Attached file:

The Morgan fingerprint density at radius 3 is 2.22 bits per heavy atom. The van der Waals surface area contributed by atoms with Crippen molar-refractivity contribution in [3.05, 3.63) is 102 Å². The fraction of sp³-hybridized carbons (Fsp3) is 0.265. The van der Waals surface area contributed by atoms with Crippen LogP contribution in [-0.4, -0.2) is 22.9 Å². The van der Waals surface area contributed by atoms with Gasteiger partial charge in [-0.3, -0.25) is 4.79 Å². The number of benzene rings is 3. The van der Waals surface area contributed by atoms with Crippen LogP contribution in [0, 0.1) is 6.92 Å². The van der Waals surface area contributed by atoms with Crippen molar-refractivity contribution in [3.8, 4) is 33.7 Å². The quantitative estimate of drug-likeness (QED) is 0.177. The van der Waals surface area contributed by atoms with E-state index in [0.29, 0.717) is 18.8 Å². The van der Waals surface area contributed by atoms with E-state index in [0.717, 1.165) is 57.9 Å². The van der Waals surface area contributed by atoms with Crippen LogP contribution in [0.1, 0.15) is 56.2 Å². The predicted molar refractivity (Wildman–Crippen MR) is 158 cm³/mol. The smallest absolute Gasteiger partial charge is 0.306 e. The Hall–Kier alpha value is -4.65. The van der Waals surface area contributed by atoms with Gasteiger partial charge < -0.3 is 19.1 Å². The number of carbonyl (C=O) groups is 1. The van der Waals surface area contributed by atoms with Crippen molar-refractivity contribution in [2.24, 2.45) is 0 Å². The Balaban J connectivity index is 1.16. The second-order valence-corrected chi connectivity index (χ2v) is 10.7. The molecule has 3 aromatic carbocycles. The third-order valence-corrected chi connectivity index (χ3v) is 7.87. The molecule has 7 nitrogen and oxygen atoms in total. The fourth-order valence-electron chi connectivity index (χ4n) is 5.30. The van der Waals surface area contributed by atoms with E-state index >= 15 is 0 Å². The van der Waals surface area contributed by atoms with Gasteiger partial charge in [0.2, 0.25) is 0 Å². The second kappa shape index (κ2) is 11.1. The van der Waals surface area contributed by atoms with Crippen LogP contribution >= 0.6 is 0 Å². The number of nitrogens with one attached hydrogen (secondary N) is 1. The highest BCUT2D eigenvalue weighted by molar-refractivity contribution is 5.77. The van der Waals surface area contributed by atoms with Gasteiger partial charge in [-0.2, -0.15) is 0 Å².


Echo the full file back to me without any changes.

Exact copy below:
The Morgan fingerprint density at radius 3 is 2.22 bits per heavy atom. The van der Waals surface area contributed by atoms with Crippen molar-refractivity contribution in [3.05, 3.63) is 102 Å². The fraction of sp³-hybridized carbons (Fsp3) is 0.265. The van der Waals surface area contributed by atoms with Crippen LogP contribution in [-0.4, -0.2) is 22.9 Å². The van der Waals surface area contributed by atoms with Gasteiger partial charge in [-0.3, -0.25) is 4.79 Å². The number of benzene rings is 3. The van der Waals surface area contributed by atoms with Crippen LogP contribution in [0, 0.1) is 6.92 Å². The van der Waals surface area contributed by atoms with Crippen molar-refractivity contribution in [3.8, 4) is 33.7 Å². The quantitative estimate of drug-likeness (QED) is 0.177. The van der Waals surface area contributed by atoms with E-state index in [0.29, 0.717) is 18.8 Å². The van der Waals surface area contributed by atoms with E-state index in [0.717, 1.165) is 57.9 Å². The van der Waals surface area contributed by atoms with Crippen LogP contribution in [0.1, 0.15) is 56.2 Å². The predicted molar refractivity (Wildman–Crippen MR) is 158 cm³/mol. The smallest absolute Gasteiger partial charge is 0.306 e. The Hall–Kier alpha value is -4.65. The van der Waals surface area contributed by atoms with Gasteiger partial charge < -0.3 is 19.1 Å². The number of carbonyl (C=O) groups is 1. The van der Waals surface area contributed by atoms with Crippen molar-refractivity contribution in [2.24, 2.45) is 0 Å². The Balaban J connectivity index is 1.16. The second-order valence-corrected chi connectivity index (χ2v) is 10.7. The molecule has 3 aromatic carbocycles. The third-order valence-corrected chi connectivity index (χ3v) is 7.87. The molecule has 7 nitrogen and oxygen atoms in total. The fourth-order valence-electron chi connectivity index (χ4n) is 5.30. The van der Waals surface area contributed by atoms with E-state index >= 15 is 0 Å². The van der Waals surface area contributed by atoms with Gasteiger partial charge in [0.2, 0.25) is 0 Å². The second kappa shape index (κ2) is 11.1. The van der Waals surface area contributed by atoms with Crippen LogP contribution >= 0.6 is 0 Å². The number of nitrogens with one attached hydrogen (secondary N) is 1. The highest BCUT2D eigenvalue weighted by molar-refractivity contribution is 5.77. The van der Waals surface area contributed by atoms with Gasteiger partial charge in [-0.2, -0.15) is 0 Å².